Miami-Dade police probing YoungBoy’s rivalries to try and identify who might have tried to kill him
Five days after someone tried killing him in a hail of bullets outside a Sunny Isles Beach hotel, rapper NBA YoungBoy has resurfaced — in a Louisiana jail cell.
A judge in Baton Rouge on Friday ordered the rapper, Kentrell Gaulden, taken back into custody on suspicion of violating his probation from a shooting three years ago. District Judge Bonnie Jackson cited the shooting and Gaulden’s apparent use of social media in “talking trash and smack,” which may violate his probation, The Advocate reported on Friday.
The 19-year-old Gaulden had been in South Florida to perform at the Rolling Loud hip-hop festival in Miami Gardens. He was staying at the Trump International Beach Resort.
As he and his entourage prepared to go to the show on Sunday afternoon, someone in a black Cadillac Escalade drove past and opened fire. Members of Gaulden’s entourage, all with legally owned weapons, returned fire — one of their stray bullets killed Mohamad Jradi, 43, a Hertz rental car employee who had just finished his shift across the street.
The gun battle also left Gaulden’s girlfriend wounded with a shot to the shoulder. Three bystanders were also grazed: a Texas man, his girlfriend and her 5-year-old son.
Gaulden’s Baton Rouge defense lawyer, James Manasseh, said the rapper was an “absolute victim.”
“He was the victim of an assassination attempt,” Manasseh said in an interview.
Manasseh said the judge saw an online comment on a news article in which she believed she saw Gaulden, in a heavily shadowed video, talking “smack.” But she could no longer find the clip and asked prosecutors to find it.
The defense lawyer also said Gaulden will try to help the family of Jradi. “He told me, ‘I wish they would have gotten me, not him,’” Manasseh said.
Miami-Dade homicide detectives had been unable to interview Gaulden, who slipped away from the chaotic crime scene, managed to perform at Rolling Loud a few hours later and vanished.
Investigators could not charge any of Gaulden’s entourage — they all claimed self-defense in firing wildly at the Escalade. Detectives are working to figure out who was in the Escalade, and the first gunman could still face a felony murder charge for Jradi’s death.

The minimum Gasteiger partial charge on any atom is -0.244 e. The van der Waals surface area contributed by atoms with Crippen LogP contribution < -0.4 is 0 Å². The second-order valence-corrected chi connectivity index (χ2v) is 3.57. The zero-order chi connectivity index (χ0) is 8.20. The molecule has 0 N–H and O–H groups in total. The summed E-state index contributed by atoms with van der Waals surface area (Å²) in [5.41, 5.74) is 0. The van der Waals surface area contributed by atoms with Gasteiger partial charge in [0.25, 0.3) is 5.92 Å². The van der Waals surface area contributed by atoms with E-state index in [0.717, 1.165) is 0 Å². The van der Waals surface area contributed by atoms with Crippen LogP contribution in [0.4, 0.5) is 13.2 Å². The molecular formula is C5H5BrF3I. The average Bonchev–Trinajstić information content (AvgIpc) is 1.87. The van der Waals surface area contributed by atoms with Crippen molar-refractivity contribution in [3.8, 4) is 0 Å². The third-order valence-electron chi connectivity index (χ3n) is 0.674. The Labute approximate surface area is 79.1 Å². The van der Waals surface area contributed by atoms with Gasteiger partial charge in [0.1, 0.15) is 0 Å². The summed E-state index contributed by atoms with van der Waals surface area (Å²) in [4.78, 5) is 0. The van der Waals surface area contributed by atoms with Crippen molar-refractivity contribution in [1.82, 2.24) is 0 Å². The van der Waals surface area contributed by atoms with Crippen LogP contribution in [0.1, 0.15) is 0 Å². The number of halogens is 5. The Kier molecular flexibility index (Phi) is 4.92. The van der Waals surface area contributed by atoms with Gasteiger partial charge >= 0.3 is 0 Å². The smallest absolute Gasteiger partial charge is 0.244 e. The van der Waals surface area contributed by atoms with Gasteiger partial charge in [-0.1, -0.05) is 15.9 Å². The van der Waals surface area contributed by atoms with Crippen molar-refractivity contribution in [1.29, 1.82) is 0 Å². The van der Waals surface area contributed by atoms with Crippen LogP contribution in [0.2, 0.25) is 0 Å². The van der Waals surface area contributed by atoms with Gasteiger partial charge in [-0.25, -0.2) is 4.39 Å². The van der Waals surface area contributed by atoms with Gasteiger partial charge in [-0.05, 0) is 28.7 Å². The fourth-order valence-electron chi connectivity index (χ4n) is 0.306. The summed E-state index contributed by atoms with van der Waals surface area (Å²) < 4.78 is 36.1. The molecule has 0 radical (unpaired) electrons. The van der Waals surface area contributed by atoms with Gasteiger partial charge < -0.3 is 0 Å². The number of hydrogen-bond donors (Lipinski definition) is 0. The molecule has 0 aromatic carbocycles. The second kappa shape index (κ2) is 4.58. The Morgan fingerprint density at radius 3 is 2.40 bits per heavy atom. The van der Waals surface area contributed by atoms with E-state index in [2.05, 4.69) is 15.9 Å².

Miami-Dade police detectives have been working with Baton Rouge police to try to untangle Gaulden’s long history of beefs with rivals in the Louisiana city.
The teen skyrocketed to rap fame after dropping out of school in the eighth grade. In 2016 he signed a $2 million deal for five albums with Atlantic Records.
But his promising career was sidetracked in November 2016 when police said he was one of two gunmen in a car that opened fire on a group of people standing on a Baton Rouge street. Detectives believed the gunfire was in retaliation for the shooting death hours earlier of one of Gaulden’s crew, Keondre Ricks, a rapper known as NBA Boosie.
One of the passengers in the car was wounded in the neck in the gun battle. Gaulden, then 17, was charged as an adult with two counts of attempted murder. He later pleaded guilty to aggravated assault with a firearm and was given three years of probation.
But he has continually gotten into trouble, including a domestic-violence indictment in a small town in Georgia while on tour, and a misdemeanor charge for disorderly conduct. His lawyer said the Atlanta charge has been dropped.
Prosecutors in Baton Rouge have been asking the judge to revoke his probation. The judge will hold a probation-violation hearing on June 21, The Advocate reported. Gaulden faces up to 10 years in prison.